[Sensor_Name: Short_Name='NISKIN BOTTLES']
WISSARD Hot Water Drill System design and overall descriptionEntry ID: Hot_Water_Drill_Systems_NSF_PLR_1146554_1.0
Abstract: A new, clean, hot-water drill system (HWDS) was developed by the ANDRILL Science Management Office, University of Nebraska-Lincoln, for use in the Whillans Ice Stream Subglacial Access Research Drilling (WISSARD) project to gain access to Subglacial Lake Whillans (SLW) in January 2013 beneath ~800 m of ice in West Antarctica (84.240 S, 153.694 W), as well as at the grounding zone (GZ) of the Ross ... Ice Shelf beneath ~730 meters of ice in January 2014 at a location about 60 miles north of the SLW site. Testing of the WISSARD hot water drill system was performed on the McMurdo Ice Shelf near McMurdo Station in December 2012 at a location named WIZ-SPOT (77.890278 S, 167.008333E)
One primary borehole was drilled into the basal ice environment of SLW during the initial field season in 2012/13. A series of three related papers published in the Annals of Glaciology, v. 55 (68), describe the process of designing, fabricating, assembling, shipping, testing, commissioning and traversing the WISSARD HWDS, as well as providing details about the snow melting system that supplied seed water for the drill and the design of the control and monitoring system.
The first scientific use of the WISSARD hot water drill system provided clean access through ~800 meters of ice into Subglacial Lake Whillans (SLW) in late January 2013. This is described in a paper by Tulaczyk and other (2014) published in the Annals of Glaciology v. 55(65), which includes the deployment of an array of scientific tools through the SLW borehole: a downhole camera, a conductivity-temperature-depth (CTD) probe, a Niskin water sampler, an in situ filtration unit, three different sediment corers, a geothermal probe and a geophysical sensor string. Observations confirm the existence of a subglacial water reservoir whose presence was previously inferred from satellite altimetry and surface geophysics. Subglacial water is about two orders of magnitude less saline than sea water (0.37-0.41 psu vs 35 psu) and two orders of magnitude more saline than pure drill meltwater (<0.002 psu). It reaches a minimum temperature of -0.558C, consistent with depression of the freezing point by 7.019MPa of water pressure. Subglacial water was turbid and remained turbid following filtration through 0.45 mm filters. The recovered sediment cores, which sampled down to 0.8 m below the lake bottom, contained a macroscopically structureless diamicton with shear strength between 2 and 6kPa.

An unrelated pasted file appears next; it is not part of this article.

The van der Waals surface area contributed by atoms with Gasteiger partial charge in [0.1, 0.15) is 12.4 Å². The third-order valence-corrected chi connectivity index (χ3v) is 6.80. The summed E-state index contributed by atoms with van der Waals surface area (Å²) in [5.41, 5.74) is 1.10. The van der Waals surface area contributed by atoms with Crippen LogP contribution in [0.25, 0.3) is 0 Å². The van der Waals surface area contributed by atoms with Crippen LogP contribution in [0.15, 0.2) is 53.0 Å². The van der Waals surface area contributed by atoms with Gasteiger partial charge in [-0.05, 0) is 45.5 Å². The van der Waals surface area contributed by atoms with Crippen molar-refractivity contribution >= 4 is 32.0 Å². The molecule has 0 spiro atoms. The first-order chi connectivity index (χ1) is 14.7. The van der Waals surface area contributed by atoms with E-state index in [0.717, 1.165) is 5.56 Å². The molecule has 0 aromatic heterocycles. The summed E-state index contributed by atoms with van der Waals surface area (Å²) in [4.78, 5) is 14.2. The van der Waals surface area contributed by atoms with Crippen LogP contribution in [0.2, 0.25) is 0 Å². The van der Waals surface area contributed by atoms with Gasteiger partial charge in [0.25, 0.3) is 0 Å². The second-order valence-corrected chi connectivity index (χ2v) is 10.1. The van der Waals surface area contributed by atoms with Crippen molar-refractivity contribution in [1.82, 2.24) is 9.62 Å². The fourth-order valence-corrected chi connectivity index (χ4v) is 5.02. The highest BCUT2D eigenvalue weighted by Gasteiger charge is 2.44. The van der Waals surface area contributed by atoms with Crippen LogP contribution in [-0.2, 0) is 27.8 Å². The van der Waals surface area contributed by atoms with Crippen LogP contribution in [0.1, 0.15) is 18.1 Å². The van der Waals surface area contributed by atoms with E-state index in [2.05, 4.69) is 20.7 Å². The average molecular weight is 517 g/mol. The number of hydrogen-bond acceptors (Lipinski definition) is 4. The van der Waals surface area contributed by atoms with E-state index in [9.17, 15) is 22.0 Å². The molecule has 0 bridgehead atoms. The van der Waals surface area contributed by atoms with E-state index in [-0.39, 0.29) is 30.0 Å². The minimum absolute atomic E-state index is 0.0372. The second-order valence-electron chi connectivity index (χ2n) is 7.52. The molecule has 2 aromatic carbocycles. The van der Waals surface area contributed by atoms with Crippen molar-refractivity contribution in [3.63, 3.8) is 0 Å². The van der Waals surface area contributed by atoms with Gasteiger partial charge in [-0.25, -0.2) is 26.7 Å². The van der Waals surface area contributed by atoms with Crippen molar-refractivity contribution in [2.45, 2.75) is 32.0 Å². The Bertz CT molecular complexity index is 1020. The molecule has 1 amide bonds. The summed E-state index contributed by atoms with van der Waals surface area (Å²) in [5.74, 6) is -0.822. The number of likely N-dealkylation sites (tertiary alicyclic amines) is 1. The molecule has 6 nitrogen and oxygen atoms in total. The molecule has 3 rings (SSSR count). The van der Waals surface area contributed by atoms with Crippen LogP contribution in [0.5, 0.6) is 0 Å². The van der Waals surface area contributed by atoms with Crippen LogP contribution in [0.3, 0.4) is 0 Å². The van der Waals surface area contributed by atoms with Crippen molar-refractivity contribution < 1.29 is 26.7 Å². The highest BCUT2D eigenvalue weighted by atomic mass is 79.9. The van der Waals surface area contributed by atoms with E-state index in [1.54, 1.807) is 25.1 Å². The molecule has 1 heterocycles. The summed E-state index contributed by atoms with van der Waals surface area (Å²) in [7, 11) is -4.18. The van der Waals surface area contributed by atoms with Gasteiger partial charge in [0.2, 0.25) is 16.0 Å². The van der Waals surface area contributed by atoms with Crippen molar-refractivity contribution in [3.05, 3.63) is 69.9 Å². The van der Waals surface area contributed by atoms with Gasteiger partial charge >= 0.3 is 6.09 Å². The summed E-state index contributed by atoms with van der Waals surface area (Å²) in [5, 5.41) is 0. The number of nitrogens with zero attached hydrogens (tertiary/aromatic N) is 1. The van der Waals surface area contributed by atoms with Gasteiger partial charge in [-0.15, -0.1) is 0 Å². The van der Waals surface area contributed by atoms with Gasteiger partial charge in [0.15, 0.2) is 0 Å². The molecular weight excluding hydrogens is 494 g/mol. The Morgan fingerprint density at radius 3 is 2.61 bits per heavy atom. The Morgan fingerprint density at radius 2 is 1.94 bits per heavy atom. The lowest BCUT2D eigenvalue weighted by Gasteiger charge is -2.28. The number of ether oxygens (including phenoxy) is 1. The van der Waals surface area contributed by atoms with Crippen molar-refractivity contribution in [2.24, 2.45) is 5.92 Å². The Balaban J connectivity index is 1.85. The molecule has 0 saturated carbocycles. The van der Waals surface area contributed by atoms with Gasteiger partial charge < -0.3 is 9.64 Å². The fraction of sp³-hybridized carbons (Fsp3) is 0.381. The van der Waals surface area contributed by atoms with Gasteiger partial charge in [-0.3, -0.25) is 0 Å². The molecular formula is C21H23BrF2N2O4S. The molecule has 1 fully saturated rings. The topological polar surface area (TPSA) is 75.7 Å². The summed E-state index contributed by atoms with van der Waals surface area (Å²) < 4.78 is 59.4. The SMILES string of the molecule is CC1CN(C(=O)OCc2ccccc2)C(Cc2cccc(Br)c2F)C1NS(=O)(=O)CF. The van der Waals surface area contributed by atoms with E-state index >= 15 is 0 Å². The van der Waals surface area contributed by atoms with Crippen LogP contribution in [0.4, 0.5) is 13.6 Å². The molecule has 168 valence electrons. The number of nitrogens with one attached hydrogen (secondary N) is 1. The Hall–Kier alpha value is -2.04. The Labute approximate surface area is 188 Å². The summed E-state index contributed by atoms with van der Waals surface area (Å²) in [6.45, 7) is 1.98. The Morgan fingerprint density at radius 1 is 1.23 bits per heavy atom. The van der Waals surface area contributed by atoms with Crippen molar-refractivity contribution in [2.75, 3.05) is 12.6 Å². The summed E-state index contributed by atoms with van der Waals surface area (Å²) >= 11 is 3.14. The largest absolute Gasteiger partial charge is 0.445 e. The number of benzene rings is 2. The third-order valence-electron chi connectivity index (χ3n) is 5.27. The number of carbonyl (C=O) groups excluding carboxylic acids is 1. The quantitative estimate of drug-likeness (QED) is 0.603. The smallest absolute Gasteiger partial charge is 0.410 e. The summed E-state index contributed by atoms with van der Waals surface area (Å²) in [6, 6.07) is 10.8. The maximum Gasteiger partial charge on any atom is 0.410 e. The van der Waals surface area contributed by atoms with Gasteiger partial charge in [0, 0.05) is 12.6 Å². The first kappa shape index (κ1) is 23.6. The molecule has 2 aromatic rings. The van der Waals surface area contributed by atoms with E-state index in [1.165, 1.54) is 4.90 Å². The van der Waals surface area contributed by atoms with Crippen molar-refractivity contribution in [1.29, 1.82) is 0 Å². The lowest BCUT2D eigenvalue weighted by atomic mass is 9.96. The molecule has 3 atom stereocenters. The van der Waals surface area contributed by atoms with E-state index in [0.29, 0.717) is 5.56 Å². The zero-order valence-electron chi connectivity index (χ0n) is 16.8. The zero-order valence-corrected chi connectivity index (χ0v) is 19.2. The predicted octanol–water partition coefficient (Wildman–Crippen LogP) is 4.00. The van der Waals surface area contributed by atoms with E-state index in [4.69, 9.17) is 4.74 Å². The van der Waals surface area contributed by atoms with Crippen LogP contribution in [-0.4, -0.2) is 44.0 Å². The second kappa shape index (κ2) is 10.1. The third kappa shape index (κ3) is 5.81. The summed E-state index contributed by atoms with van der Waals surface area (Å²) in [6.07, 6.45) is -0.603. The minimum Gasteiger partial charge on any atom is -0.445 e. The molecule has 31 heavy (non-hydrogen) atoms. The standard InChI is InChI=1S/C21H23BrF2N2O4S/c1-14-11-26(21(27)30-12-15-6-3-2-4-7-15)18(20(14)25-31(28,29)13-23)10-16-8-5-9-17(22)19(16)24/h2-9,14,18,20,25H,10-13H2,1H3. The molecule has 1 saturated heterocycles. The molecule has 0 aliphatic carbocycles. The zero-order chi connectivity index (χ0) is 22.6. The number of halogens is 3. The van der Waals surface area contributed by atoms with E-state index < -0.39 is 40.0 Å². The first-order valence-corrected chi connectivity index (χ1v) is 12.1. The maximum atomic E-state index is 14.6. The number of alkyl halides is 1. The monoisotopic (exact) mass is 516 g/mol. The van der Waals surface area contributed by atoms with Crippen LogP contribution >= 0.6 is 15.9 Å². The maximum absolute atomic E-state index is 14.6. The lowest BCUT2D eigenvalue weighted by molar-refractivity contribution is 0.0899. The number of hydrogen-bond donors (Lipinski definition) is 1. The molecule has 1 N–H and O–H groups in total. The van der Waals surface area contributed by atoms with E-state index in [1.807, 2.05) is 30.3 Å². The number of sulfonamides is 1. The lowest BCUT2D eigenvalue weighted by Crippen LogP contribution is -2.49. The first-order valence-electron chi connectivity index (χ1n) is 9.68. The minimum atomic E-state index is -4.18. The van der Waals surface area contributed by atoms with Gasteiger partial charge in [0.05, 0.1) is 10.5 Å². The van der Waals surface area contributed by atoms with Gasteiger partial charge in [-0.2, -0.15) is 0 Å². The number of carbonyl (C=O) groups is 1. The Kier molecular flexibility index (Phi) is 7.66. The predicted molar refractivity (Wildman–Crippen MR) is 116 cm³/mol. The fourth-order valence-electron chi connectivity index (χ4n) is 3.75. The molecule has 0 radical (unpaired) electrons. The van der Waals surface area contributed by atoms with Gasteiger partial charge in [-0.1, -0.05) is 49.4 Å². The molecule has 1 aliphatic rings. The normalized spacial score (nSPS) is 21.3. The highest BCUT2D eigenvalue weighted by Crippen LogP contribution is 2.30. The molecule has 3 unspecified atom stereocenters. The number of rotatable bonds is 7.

Purpose: The primary goal of this project was to describe the overall design of the WISSARD (Whillans Ice Stream Subglacial Access Research Drilling) Project?s hot water drill system (HWDS). The UNL design of WISSARD HWDS is comprised of the following primary modules and containers: (1) a Melt Tank (MT), (2) a 3700 gallon capacity Water Supply Tank (WST), (3) a Water Filtration and decontamination Unit ... (WFU), (4) two Heater-Pump Units (HPU-1, HPU-2), (5) a Hose Reel Unit (HRU), and (6) a Command and Control Module (C&C). There are also several auxiliary modules transferred from the IceCube Project?s Enhanced Hot Water Drill (EHWD) that are integrated into the final WISSARD system, such as: (1) two containerized 225 kV generators (GEN #1, GEN #2), (2) a Power Distribution Module (PDM), and (3) a Day Fuel Tank (DFT). Additional modules include: (1) a Storage Traverse Unit (STU), (2) a modular expandable configuration container (known as a MECC), which was used as the drill system workshop, and (3) a germicidal ultraviolet decontamination collar, which was used to decontaminate hoses and cables entering the subglacial environment through the borehole.
Operational data was written down in a driller's logbook and this information has been transferred to an Excel spreadsheet for each site location. Drilling parameter data was collected by the Command and Control network. Selected drilling parameter data has been archived in Excel spreadsheets. These data include (1) drill nozzle water flow rate (gpm), (2) borehole pressure head (m), and (3) drill water pressure (psi) for 1 minute intervals throughout the drilling operations at SLW from January 27-30, 2013.
The development of the WISSARD HWDS enabled transformational science to be performed by providing clean access for the first time into Subglacial Lake Whillans, located 630 miles south of McMurdo Station under ~800 meters of ice in West Antarctica in 2012-2013, and access through ~730 meters of ice into the grounding zone of the Whillans Ice Stream/Ross Ice Shelf in 2014-2015. Initial commissioning of the WISSARD hot water drill system was conducted on the McMurdo Ice Shelf through ~50 meters of ice in December 2012.